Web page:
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  # 2302397 20-Aug-2019 14:41
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ilovemusic:

 

why do heat pumps need wifi ?

 

a simple remote suffices here

 

๐Ÿ˜‚

 

 

 

 

When I took my remote to work and tried turning my heat pump on at home with it I found it didn't work.


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  # 2302411 20-Aug-2019 15:41
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michaelmurfy:

 

I strongly recommend the Sensibo over the Broadlink.

 

Reasons:
1) Talks to AWS Sydney
2) Got an Open API (https://sensibo.github.io/)
3) Talks to Google Assistant / Alexa.

 

It also has a built in Temperature / Humidity sensor and is wall mounted (around the heatpump).

 

The Broadlink, in my opinion, is cheap but there is a reason why it is this way. It talks to a server in China (and is very very talkative) and when I last used it was over plaintext HTTP. I also found it terrible to pair to WiFi (and found it wouldn't stay connected). This may be just with my unit but I've never had a single issue with the Sensibo. It has been rock solid, the API is great and the app is very good also.

 

Like you say it is cheaper than a whole new heatpump. I just bought a house and took the Sensibo from my old flat to my new place and within a few minutes it was controlling the heatpump here (different model). Even if they're more expensive, I'd always recommend it over any other option out there as this is the only thing the Sensibo does, and it does it very well.

 

 

 

 

I would also recommend the Sensibo, however that is due to the broadlinks not working well with Mitsubishi heatpumps.

 

@michaelmurfy: The sensibo I have seems to talk to AWS Ireland, based on the whois of the 3 IP ranges I have seen. It regularly drops off the network completely, and the app says the device is not connected. Though I am blocking google's DNS, and thought I had successfully set up the redirect. I am yet to remove the sensibo from the blocked range to see if that fixes my problem.


 
 
 
 


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  # 2302418 20-Aug-2019 15:58
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Anyone used the Ambi?

 

 

 

I'm about to give one a try.... https://www.ambiclimate.com/en/


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  # 2302440 20-Aug-2019 16:58
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mckenndk:
esawers:

 

I bought the Mitsubishi wifi adaptor last week for $165, wasn't too hard to install. 

 



Where did you get it from?

 

I picked up a Mitsubishi older revision 568IF from Trademe for $80 or something which I am super happy with. It was "fairly" easy to install just opened the heatpump and plugged it into the CN105 port and then I had to find an old router that supported Push button WPA setup, so I had to turn off my existing APs and use the temporary router to get the WPA password on and then it has worked perfectly.

 

For the Mitsubishi's there is also a Home Assistant / Open-hab built on a custom Arduino build. https://github.com/SwiCago/HeatPump

 

And can't forget the excellent work done by hads from Nicegear: https://nicegear.nz/blog/hacking-a-mitsubishi-heat-pump-air-conditioner/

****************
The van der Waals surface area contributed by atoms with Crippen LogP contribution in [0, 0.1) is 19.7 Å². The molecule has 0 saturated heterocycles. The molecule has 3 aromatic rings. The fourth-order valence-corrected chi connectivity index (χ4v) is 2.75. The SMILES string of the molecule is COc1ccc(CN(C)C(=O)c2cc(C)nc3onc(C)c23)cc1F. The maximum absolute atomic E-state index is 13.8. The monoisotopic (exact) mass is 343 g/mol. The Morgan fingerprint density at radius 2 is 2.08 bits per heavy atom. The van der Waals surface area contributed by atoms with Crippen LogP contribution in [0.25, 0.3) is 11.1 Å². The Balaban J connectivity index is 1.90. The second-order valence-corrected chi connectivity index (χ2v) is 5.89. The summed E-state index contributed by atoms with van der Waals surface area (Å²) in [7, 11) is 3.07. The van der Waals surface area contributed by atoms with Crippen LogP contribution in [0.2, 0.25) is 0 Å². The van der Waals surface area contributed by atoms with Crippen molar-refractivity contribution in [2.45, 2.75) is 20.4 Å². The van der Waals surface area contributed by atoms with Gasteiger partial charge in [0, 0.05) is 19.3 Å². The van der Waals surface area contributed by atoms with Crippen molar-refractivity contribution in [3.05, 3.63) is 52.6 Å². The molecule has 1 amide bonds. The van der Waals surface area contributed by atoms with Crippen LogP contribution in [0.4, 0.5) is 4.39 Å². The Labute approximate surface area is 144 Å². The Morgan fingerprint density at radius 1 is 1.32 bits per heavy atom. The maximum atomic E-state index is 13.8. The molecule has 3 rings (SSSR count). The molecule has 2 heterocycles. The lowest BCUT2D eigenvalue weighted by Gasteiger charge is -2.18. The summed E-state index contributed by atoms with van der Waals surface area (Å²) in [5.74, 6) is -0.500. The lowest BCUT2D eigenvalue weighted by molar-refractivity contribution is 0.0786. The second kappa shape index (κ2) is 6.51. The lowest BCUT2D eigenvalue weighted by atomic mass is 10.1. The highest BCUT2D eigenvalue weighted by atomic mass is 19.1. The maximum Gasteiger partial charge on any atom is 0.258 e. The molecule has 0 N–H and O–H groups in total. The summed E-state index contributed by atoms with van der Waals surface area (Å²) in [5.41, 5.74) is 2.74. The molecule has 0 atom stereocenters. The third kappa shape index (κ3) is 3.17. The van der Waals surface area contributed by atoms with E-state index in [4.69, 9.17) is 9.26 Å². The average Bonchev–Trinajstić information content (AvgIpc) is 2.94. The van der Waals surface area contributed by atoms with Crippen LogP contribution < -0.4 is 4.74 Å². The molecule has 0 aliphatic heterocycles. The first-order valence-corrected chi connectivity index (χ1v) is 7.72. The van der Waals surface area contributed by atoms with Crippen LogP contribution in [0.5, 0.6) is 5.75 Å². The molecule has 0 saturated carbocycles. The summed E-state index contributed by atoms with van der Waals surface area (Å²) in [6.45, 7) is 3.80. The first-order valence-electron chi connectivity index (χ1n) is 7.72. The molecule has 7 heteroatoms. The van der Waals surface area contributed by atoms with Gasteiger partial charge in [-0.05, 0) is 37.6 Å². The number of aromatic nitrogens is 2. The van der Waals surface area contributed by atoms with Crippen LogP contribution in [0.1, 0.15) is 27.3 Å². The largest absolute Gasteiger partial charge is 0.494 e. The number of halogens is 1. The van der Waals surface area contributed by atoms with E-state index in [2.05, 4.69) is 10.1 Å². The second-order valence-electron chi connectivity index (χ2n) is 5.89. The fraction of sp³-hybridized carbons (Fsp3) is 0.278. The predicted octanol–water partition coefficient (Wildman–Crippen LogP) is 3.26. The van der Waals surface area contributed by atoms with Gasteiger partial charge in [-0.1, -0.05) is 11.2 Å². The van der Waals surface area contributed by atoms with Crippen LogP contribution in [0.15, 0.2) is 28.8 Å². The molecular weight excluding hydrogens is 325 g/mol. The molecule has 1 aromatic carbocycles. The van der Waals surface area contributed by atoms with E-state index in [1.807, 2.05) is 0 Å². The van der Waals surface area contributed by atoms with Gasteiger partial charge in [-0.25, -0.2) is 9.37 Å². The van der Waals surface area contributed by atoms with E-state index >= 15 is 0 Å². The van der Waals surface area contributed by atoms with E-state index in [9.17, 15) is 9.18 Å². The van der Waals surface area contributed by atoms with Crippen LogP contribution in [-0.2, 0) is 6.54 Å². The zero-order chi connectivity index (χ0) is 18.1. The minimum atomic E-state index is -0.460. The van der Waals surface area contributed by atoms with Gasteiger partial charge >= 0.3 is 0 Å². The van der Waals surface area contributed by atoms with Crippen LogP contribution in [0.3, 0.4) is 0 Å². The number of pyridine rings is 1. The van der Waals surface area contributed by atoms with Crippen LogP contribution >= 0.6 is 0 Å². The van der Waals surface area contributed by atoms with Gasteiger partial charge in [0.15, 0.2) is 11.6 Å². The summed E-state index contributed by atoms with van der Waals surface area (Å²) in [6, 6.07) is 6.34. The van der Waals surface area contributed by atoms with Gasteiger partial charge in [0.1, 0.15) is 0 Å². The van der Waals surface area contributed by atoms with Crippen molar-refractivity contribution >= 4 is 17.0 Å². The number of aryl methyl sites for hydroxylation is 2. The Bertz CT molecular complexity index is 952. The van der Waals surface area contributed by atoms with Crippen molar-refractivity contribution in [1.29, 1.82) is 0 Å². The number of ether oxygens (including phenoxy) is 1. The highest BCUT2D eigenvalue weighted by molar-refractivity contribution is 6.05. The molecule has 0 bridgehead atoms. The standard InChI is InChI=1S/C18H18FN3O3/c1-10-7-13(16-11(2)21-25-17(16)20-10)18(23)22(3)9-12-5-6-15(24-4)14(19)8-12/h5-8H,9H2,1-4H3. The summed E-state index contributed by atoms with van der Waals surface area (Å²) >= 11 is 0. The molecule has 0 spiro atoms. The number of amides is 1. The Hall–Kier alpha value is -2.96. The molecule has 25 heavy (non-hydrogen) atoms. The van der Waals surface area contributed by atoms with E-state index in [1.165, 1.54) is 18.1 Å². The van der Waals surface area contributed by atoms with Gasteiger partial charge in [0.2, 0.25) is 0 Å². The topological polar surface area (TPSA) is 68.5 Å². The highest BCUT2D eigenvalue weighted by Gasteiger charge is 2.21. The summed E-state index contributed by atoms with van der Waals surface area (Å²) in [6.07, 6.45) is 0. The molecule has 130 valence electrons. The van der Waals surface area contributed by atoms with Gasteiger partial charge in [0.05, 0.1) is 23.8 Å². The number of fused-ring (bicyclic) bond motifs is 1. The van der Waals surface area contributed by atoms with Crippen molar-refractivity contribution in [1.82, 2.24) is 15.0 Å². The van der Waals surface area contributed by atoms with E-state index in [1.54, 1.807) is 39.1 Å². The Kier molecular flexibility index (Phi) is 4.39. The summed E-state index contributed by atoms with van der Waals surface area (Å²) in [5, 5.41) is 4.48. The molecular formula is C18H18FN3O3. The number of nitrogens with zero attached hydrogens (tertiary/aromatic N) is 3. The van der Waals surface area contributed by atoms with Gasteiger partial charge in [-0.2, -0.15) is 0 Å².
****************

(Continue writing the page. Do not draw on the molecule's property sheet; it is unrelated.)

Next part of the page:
If I hadn't purchased the proper controller I probably would have built one of those.






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  # 2302441 20-Aug-2019 17:05
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sbiddle:

 

ilovemusic:

 

why do heat pumps need wifi ?

 

a simple remote suffices here

 

๐Ÿ˜‚

 

 

 

 

When I took my remote to work and tried turning my heat pump on at home with it I found it didn't work.

 

 

 

 

We never turn ours off in Winter, treat the house like you do a fridge etc (as long as it's insulated correctly), our one senses when someone is in the room and raises temp to whatever you have it set at (21C for us), if it senses no movement it defaults back to 16C until someone enters the room again, only take a few minutes to get the heat back up. Much easier to heat from 16C to 21C then a stone cold room to 21C. And if the suns shining, the heat pump just sits there. We've tested both modes, and it's cheaper to run them like this (in Auckland at least, where to be fair, it doesn't really get that cold compared to down South).

 

Anyone else do this?





Matt East

 

 


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  # 2302464 20-Aug-2019 17:43
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I've been using Tado to control my heat pump for the past two years. 

 

https://www.tado.com/en/ 

 

It compares well against Sensibo

 

https://smartrobotichome.com/tado-vs-sensibo/


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  # 2302568 20-Aug-2019 19:30
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MattEast:

 

We never turn ours off in Winter, treat the house like you do a fridge etc (as long as it's insulated correctly), our one senses when someone is in the room and raises temp to whatever you have it set at (21C for us), if it senses no movement it defaults back to 16C until someone enters the room again, only take a few minutes to get the heat back up. Much easier to heat from 16C to 21C then a stone cold room to 21C. And if the suns shining, the heat pump just sits there. We've tested both modes, and it's cheaper to run them like this (in Auckland at least, where to be fair, it doesn't really get that cold compared to down South).